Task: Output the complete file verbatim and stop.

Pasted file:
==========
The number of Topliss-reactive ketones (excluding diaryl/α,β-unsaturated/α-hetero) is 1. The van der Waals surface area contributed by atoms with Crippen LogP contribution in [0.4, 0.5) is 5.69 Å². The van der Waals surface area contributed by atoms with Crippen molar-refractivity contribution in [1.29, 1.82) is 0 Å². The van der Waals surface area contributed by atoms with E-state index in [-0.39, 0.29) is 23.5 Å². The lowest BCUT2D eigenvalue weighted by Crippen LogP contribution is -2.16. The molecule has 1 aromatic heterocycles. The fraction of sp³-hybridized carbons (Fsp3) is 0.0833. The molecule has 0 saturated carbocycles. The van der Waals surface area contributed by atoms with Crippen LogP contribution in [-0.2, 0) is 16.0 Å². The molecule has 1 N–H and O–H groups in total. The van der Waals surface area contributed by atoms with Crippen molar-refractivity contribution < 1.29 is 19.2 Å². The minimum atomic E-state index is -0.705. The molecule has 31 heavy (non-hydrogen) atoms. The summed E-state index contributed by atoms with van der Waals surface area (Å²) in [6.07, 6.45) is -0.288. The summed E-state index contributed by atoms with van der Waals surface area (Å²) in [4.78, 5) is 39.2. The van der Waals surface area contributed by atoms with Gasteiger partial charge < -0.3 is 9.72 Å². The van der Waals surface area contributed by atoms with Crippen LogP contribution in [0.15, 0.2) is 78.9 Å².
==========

The number of Topliss-reactive ketones (excluding diaryl/α,β-unsaturated/α-hetero) is 1. The van der Waals surface area contributed by atoms with Crippen LogP contribution in [0.4, 0.5) is 5.69 Å². The van der Waals surface area contributed by atoms with Crippen molar-refractivity contribution in [1.29, 1.82) is 0 Å². The van der Waals surface area contributed by atoms with E-state index in [-0.39, 0.29) is 23.5 Å². The lowest BCUT2D eigenvalue weighted by Crippen LogP contribution is -2.16. The molecule has 1 aromatic heterocycles. The fraction of sp³-hybridized carbons (Fsp3) is 0.0833. The molecule has 0 saturated carbocycles. The van der Waals surface area contributed by atoms with Crippen LogP contribution in [-0.2, 0) is 16.0 Å². The molecule has 1 N–H and O–H groups in total. The van der Waals surface area contributed by atoms with Crippen molar-refractivity contribution < 1.29 is 19.2 Å². The minimum atomic E-state index is -0.705. The molecule has 31 heavy (non-hydrogen) atoms. The summed E-state index contributed by atoms with van der Waals surface area (Å²) in [6.07, 6.45) is -0.288. The summed E-state index contributed by atoms with van der Waals surface area (Å²) in [4.78, 5) is 39.2. The van der Waals surface area contributed by atoms with Gasteiger partial charge < -0.3 is 9.72 Å². The van der Waals surface area contributed by atoms with Crippen LogP contribution in [0.15, 0.2) is 78.9 Å².